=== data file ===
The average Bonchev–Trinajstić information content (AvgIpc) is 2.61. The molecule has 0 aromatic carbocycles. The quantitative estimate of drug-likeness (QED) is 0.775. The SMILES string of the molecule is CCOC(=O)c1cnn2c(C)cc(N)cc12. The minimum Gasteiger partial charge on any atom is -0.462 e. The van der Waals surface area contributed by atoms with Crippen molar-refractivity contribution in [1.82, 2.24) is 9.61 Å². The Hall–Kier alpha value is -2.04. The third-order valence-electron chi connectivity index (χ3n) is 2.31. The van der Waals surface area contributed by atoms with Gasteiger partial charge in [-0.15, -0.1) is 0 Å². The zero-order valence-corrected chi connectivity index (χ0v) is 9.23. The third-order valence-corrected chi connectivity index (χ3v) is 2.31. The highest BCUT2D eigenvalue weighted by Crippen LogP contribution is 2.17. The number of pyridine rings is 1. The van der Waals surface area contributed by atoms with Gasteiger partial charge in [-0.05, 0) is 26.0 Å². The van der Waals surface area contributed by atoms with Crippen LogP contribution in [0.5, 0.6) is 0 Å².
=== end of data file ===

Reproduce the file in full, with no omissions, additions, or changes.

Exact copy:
The average Bonchev–Trinajstić information content (AvgIpc) is 2.61. The molecule has 0 aromatic carbocycles. The quantitative estimate of drug-likeness (QED) is 0.775. The SMILES string of the molecule is CCOC(=O)c1cnn2c(C)cc(N)cc12. The minimum Gasteiger partial charge on any atom is -0.462 e. The van der Waals surface area contributed by atoms with Crippen molar-refractivity contribution in [1.82, 2.24) is 9.61 Å². The Hall–Kier alpha value is -2.04. The third-order valence-electron chi connectivity index (χ3n) is 2.31. The van der Waals surface area contributed by atoms with Gasteiger partial charge in [-0.15, -0.1) is 0 Å². The zero-order valence-corrected chi connectivity index (χ0v) is 9.23. The third-order valence-corrected chi connectivity index (χ3v) is 2.31. The highest BCUT2D eigenvalue weighted by Crippen LogP contribution is 2.17. The number of pyridine rings is 1. The van der Waals surface area contributed by atoms with Gasteiger partial charge in [-0.05, 0) is 26.0 Å². The van der Waals surface area contributed by atoms with Crippen LogP contribution in [0.5, 0.6) is 0 Å².